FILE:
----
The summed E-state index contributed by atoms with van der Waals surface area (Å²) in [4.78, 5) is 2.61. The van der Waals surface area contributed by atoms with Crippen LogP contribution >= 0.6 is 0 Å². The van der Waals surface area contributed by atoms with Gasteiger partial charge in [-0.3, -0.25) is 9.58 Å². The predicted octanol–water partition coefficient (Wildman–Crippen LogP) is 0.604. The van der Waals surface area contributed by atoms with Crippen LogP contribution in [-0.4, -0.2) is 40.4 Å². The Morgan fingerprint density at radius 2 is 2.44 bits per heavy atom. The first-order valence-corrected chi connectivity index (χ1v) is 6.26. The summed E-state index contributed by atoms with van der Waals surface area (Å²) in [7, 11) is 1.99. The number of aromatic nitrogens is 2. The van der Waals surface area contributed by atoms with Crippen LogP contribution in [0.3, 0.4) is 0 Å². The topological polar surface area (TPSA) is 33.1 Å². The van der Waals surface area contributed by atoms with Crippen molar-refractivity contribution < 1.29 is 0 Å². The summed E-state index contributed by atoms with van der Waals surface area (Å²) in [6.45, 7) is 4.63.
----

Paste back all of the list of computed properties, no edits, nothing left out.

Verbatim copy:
The summed E-state index contributed by atoms with van der Waals surface area (Å²) in [4.78, 5) is 2.61. The van der Waals surface area contributed by atoms with Crippen LogP contribution >= 0.6 is 0 Å². The van der Waals surface area contributed by atoms with Gasteiger partial charge in [-0.3, -0.25) is 9.58 Å². The predicted octanol–water partition coefficient (Wildman–Crippen LogP) is 0.604. The van der Waals surface area contributed by atoms with Crippen LogP contribution in [-0.4, -0.2) is 40.4 Å². The Morgan fingerprint density at radius 2 is 2.44 bits per heavy atom. The first-order valence-corrected chi connectivity index (χ1v) is 6.26. The summed E-state index contributed by atoms with van der Waals surface area (Å²) in [7, 11) is 1.99. The number of aromatic nitrogens is 2. The van der Waals surface area contributed by atoms with Crippen LogP contribution in [0.3, 0.4) is 0 Å². The topological polar surface area (TPSA) is 33.1 Å². The van der Waals surface area contributed by atoms with Crippen molar-refractivity contribution < 1.29 is 0 Å². The summed E-state index contributed by atoms with van der Waals surface area (Å²) in [6.45, 7) is 4.63.